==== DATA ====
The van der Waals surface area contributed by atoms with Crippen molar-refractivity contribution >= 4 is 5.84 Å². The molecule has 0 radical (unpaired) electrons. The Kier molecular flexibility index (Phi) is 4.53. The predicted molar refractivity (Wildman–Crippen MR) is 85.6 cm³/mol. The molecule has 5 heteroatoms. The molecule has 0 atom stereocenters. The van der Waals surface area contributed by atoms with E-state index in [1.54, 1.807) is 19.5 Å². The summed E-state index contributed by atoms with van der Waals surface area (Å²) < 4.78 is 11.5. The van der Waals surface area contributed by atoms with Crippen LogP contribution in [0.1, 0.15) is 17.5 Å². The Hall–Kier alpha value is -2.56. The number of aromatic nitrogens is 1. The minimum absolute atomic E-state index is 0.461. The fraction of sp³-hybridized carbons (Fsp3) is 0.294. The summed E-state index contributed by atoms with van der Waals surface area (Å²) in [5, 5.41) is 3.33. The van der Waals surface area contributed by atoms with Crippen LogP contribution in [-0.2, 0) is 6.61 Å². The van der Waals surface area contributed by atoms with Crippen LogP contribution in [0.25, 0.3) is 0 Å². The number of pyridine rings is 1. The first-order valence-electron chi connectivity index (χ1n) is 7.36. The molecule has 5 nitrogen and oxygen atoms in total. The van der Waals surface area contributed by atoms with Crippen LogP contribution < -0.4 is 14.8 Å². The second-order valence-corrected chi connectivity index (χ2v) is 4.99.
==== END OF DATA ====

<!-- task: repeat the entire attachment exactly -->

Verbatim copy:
The van der Waals surface area contributed by atoms with Crippen molar-refractivity contribution >= 4 is 5.84 Å². The molecule has 0 radical (unpaired) electrons. The Kier molecular flexibility index (Phi) is 4.53. The predicted molar refractivity (Wildman–Crippen MR) is 85.6 cm³/mol. The molecule has 5 heteroatoms. The molecule has 0 atom stereocenters. The van der Waals surface area contributed by atoms with E-state index in [1.54, 1.807) is 19.5 Å². The summed E-state index contributed by atoms with van der Waals surface area (Å²) < 4.78 is 11.5. The van der Waals surface area contributed by atoms with Crippen LogP contribution in [0.1, 0.15) is 17.5 Å². The Hall–Kier alpha value is -2.56. The number of aromatic nitrogens is 1. The minimum absolute atomic E-state index is 0.461. The fraction of sp³-hybridized carbons (Fsp3) is 0.294. The summed E-state index contributed by atoms with van der Waals surface area (Å²) in [5, 5.41) is 3.33. The van der Waals surface area contributed by atoms with Crippen LogP contribution in [-0.2, 0) is 6.61 Å². The van der Waals surface area contributed by atoms with Crippen LogP contribution in [0.25, 0.3) is 0 Å². The number of pyridine rings is 1. The first-order valence-electron chi connectivity index (χ1n) is 7.36. The molecule has 5 nitrogen and oxygen atoms in total. The van der Waals surface area contributed by atoms with Crippen LogP contribution < -0.4 is 14.8 Å². The second-order valence-corrected chi connectivity index (χ2v) is 4.99.